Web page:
Is there law for family violence?  example: republic act

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akannan's profile pic

Ashley Kannan | Middle School Teacher | (Level 3) Distinguished Educator

Posted on

There are several laws that have been passed in the hopes of alleviating family violence.  One of the most prominent is the Violence Against Women Act, or VAWA.  The legislation was passed in 1994 for a variety of reasons.  One reason was to make clear that violence against women that happens in the domestic realm is not a "private issue", but rather one that authorities must treat as a public issue and address it as a criminal act.  In the process, it helped to initiate the process of speaking out against domestic violence and not merely dismissing it as "husband and wife squabble."  In this realm, one can see how private actions have public implications.

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Lorraine Caplan | College Teacher | (Level 1) Educator Emeritus

Posted on

It is important to understand that generally, family violence, which is usually referred to as domestic violence, is a matter of state law, not federal law. I cannot speak for all 50 states authoritatively, but I would imagine that all of them have statutes concerning domestic violence.  In Pennsylvania, for example, there is a Protection from Abuse statute.

You should also be aware that while most people seem to focus on spousal abuse, abuse of one's child or parent is often covered under such statutes.

In Pennsyvania, under the Protection from Abuse Act, consequences for abuse of a family member might include removal from the home or removal of a child from the home. When a child is abused, a government agency will usually become involved in the situation, and a child might be taken permanantly from the home. A violation of a Protection from Abuse Order can also lead to incarceration.

When one abuses a family member, the normal criminal charges also apply, so one might be found guilty of assault and battery, rape, attempted murder, and so on.

Domestic violence is a serious problem. It affects people of all ages, races, ethnic groups and socio-economic status. If someone you know is being abused, a good person to speak to about this is a school counselor. 


mkcapen1's profile pic

mkcapen1 | Middle School Teacher | (Level 3) Valedictorian

Posted on

Family violence laws differ from state to state. Domestic abuse is a significant problem in America. Initially laws and directives regarding family violence were not in place.  However, as women's rights and African American rights were fought for, the time came to address family violence.  In the early 1970's the first standards as definitions of family violence were put into play.  Formerly police and other law enforcement officers could only respond to domestic violence calls, but could not charge or arrest people without evidence of physical harm.  However, if a woman had a punched eye without the officer witnessing the violence the man could not be arrested.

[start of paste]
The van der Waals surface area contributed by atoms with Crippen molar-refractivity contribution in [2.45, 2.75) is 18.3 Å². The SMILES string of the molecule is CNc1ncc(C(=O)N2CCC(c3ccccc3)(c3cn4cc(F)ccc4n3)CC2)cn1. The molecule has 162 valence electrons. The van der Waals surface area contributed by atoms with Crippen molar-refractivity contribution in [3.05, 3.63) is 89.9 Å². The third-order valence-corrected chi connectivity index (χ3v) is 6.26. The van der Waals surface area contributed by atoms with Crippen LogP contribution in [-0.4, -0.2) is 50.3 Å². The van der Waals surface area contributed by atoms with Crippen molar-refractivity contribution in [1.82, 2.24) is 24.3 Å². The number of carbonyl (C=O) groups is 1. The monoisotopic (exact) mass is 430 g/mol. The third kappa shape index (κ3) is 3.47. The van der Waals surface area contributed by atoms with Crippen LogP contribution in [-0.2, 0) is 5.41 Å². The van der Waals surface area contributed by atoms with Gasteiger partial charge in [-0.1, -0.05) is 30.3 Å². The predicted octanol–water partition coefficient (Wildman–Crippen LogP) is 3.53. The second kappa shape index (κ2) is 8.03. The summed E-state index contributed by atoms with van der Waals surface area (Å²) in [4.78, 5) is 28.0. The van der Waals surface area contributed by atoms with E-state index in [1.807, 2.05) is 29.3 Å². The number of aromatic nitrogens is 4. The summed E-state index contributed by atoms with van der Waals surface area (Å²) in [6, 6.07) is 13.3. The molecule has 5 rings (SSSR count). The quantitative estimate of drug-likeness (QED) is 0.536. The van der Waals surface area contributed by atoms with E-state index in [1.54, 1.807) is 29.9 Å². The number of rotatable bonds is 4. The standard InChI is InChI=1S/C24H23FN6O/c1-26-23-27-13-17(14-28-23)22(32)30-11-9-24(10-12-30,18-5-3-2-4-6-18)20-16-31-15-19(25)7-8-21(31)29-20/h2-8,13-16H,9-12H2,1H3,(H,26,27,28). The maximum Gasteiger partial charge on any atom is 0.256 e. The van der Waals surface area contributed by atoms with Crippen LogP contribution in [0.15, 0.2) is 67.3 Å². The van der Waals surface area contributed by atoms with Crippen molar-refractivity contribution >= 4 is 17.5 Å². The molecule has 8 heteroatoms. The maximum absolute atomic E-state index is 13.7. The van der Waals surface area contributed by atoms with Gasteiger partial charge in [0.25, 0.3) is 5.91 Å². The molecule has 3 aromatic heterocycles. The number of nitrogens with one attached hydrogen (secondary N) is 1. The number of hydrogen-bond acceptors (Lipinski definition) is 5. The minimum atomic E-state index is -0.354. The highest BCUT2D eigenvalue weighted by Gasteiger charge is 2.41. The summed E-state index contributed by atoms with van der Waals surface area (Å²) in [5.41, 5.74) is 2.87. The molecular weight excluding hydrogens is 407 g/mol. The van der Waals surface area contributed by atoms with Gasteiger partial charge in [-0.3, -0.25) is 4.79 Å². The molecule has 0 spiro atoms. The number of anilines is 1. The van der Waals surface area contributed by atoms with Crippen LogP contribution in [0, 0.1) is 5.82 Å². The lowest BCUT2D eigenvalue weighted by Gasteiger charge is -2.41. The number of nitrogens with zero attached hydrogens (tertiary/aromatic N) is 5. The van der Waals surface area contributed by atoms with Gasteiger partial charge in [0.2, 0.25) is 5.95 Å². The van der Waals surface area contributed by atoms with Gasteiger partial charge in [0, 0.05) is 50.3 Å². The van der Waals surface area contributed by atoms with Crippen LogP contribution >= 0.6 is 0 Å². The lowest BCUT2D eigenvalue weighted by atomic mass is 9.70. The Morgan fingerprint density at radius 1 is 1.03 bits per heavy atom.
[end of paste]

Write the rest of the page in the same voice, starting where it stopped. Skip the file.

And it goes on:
Changes in laws now allow the police to arrest persons involved in family violence even when the person denies action and the husband or wife refuses to have the person charged.  Domestic violence responses are the most dangerous response for law enforcement.

Family Violence laws also address the issue of child abuse. In the past, children had no protection if their parents were abusive towards them.  Animals had more rights to safety than children until the early 1970s.

dcambric's profile pic

dcambric | High School Teacher | eNotes Newbie

Posted on

There are laws established to protect families against domestic violence.  Laws vary by state and should be considered based on the state in which the situation occured. 

"All of you know how much needs to be done to take meaningful steps to end domestic violence and sexual assault. We need tough law enforcement, aggressive prosecutions, effective prevention programs and available shelters for families in distress. Most importantly, we need to insure that more people know and understand that domestic violence is not a private matter. It is a critical national problem that affects us all -- in every community, in every work place and in every school.  (Domestic Violence Awareness Handbook, US Department of Agriculture). 

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